A total of 150 participants (45% male and 55% female) were included within the age range of 18 to 25 years (M=21.02; SD= 1.9).
Results suggested that parental care has a significantly negative correlation with psychological strain (r = -.26, pless than .01) and significantly positive correlation with self-esteem (r = .38, pless than .01), and parental overprotection has positive correlation with psychological strain (r=.30, pless than .01), and significantly negative correlation with self-esteem (r=-.34, pless than .01).
Table 1 Demographic characteristics of sample (N=150)
Table 2 Correlations (Pearson's r) of parental care and overprotection with the variables of Psychological well-being
Parenting Practices###Psychological###Self Esteem
Results reflected that parental care was significantly negatively correlated with psychological strain (r = -.26, pless than .01; table 2) and a positively correlated with self-esteem ((r = .38, pless than .01; table 2).Table 2 also suggests that parental overprotection was significantly positively correlated with psychological strain (r=.30, pless than .01); and significantly negatively correlated with self-esteem (r=- .34, pless than .01). Evidence has shown that optimal parenting (high care and low control) predicts most positive well-being for adolescents and children (e.g. Parker et. al, 1979).
Previous and recent literature on child psychology and researches on adulthood, point out that well-being outcomes are associated with remembered parenting styles and can be seen into adulthood. (Parker, 1993; Steinberg, 1990; Huppet, Abbott, Ploubidis, et. al., 2010, Palitsky, Mota, Afifi, et.al., 2013).
Results of present study are supported by Bowlby's attachment theory which reinforces that children who experience parenting styles with appropriate levels of warmth, support, care control, protection, and security become socially adjusted young adults.
Bowlby (1977) postulated that it is the prime responsibility of parents to provide their children a secure and affectionate base and motivate them in their later years of life to explore ahead. He further suggested that some parents, he named pathogenic parents" develop anxious attachment style with their children. These parents lack care and warmth and are unresponsive of their child's need. As a result, such a child lacks opportunity to grow as a confident individual and tends to become anxious, apprehensive, and overly dependent. They are also prone to develop neurotic conditions (depression, phobias) and low self-esteem. Thus, low care and high overprotection lead to developing the feelings of loneliness, helplessness and worthlessness.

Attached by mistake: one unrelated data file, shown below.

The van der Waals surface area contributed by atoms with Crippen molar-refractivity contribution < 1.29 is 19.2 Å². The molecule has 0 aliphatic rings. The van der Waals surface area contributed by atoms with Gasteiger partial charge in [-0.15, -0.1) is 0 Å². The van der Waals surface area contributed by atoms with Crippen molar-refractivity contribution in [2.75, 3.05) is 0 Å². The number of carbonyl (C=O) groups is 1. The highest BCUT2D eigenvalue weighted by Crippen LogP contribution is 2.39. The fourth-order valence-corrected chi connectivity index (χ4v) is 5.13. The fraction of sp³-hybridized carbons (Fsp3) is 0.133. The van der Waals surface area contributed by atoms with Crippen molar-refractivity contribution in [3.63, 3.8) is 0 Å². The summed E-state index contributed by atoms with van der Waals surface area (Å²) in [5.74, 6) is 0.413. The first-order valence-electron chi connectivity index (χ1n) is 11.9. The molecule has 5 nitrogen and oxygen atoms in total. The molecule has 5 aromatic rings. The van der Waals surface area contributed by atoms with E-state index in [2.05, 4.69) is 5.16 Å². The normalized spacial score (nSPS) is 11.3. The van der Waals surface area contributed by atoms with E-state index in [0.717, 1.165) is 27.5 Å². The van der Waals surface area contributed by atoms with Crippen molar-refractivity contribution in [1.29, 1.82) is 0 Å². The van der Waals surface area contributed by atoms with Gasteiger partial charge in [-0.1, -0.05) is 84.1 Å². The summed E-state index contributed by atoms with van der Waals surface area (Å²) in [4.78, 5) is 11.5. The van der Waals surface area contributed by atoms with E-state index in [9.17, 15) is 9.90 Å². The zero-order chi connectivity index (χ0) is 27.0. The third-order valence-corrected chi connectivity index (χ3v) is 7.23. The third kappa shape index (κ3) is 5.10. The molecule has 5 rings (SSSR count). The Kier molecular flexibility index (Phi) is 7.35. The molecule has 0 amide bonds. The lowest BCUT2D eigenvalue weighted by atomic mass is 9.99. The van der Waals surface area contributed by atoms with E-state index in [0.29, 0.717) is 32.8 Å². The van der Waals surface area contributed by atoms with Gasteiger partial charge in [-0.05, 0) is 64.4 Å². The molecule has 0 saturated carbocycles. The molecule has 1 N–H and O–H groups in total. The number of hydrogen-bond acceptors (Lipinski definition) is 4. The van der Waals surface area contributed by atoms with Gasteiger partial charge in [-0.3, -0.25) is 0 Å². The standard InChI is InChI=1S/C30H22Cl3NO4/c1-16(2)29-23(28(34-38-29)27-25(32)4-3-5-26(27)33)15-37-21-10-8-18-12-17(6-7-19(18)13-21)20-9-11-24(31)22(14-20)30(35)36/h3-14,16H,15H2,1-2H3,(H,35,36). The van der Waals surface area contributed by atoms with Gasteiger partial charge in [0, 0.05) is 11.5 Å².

In the patriarchal societies like Pakistan, the role of parents is generally authoritative and demanding. Parents tend to expect their children to accept parental commands without any resistance or arguments; moreover, the difference of opinion is least encouraged. Children who are assertive and reactive are generally less appreciated and rather taken as offensive. This subsequently develops negative feelings among children; affects their self-esteem and distorts their sense of self-worth. They grow up with psychological susceptibilities and disturbed interpersonal relationships. The vicious cycle continues in adulthood and may be transferred to next generation.
In summary, this research demonstrated the importance of parenting practices in childhood, in the adult life of those children. From the above discussion it is clear that parental child rearing styles has great influence on adult's life, in particular, their psychological well-being and self-esteem. Parental over protection and inadequate control in childhood results in psychological vulnerability in adult life whereas emotional warmth and high care contributes in lesser strain and higher self-esteem. Hence, all styles have positive or negative consequences, if provided in balance can contribute in the development of a healthy individual.
The findings of the research would be beneficial; for parental guidance regarding their child-rearing practices; for teachers guidance related to children's emotional, behavioral problems; for the mental health practitioners in their clinical practices; for researches by making further investigations on present study's subject matter. Moreover the study would be more comprehensive if variable of interpersonal relationships was also studied to investigate the effect of perceived parenting on overall relationships.
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|Publication:||Pakistan Journal of Social and Clinical Psychology|
|Date:||Jun 30, 2013|